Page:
After being sued by the City of New York for allegedly allowing illegal short-term rentals in his apartment buildings, a Midtown landlord will pay a record-breaking $1.2 million to the city as part of a settlement in the three-year-long lawsuit.

Owner Salim Assa of Assa Properties will have to shell out the cash within 30 days, under the terms of the agreement reached with city lawyers yesterday. The settlement prevents Assa from “advertising, booking, permitting, conducting and maintaining” rentals of less than 30 days, which are prohibited in apartments under state law, in his four residential properties at 15 West 55th Street, 19 West 55th Street, 334 West 46th Street and 336 West 46th Street.

The landlord will also be forced to appoint professional property managers to operate the buildings and collect rents for the next three years rather than do it himself. But if he sells the buildings, the new owner will not be required to keep the property manager on. Finally, the city reserves the right to make unannounced inspections in the buildings to ensure that neither tenants nor Assa are flouting the law by short-term subletting their apartments on the sly.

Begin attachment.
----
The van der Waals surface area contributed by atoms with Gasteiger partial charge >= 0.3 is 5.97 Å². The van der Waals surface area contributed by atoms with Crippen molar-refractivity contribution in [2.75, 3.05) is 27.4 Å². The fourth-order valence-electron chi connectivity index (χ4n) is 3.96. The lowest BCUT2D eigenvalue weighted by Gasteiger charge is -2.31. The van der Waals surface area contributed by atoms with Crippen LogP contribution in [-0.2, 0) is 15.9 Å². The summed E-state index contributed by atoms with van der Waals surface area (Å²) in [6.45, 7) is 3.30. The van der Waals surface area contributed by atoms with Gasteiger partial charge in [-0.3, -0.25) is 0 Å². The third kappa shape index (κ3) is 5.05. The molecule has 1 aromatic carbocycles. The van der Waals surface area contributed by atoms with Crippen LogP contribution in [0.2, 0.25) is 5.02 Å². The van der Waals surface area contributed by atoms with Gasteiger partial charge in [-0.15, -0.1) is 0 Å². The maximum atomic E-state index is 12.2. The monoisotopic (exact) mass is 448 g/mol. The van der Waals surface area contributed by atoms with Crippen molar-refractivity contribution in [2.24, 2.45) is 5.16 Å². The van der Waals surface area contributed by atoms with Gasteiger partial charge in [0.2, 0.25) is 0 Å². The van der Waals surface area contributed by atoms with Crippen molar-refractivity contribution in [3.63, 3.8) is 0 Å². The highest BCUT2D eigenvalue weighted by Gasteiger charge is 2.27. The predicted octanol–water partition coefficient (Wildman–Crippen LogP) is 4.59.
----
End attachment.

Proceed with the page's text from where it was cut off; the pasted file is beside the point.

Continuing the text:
Despite the financial hit, the settlement represents a small victory for Assa. In October 2017, he faced the possibility of defaulting on mortgages totalling $81.5 million for two of the four buildings when a state supreme court judge ruled that a receiver would manage them. A $1.2 million penalty doesn’t seem like much of a hardship by comparison.

The Mayor’s Office of Special Enforcement, which investigates illegal Airbnb cases, touted the settlement as the largest financial penalty ever imposed on a landlord in an illegal hotel nuisance abatement lawsuit. The second-largest was in 2013, when the city won a million-dollar settlement against Smart Apartments, a hotel operator that rented illegally converted apartments to tourists across more than 50 buildings in New York City.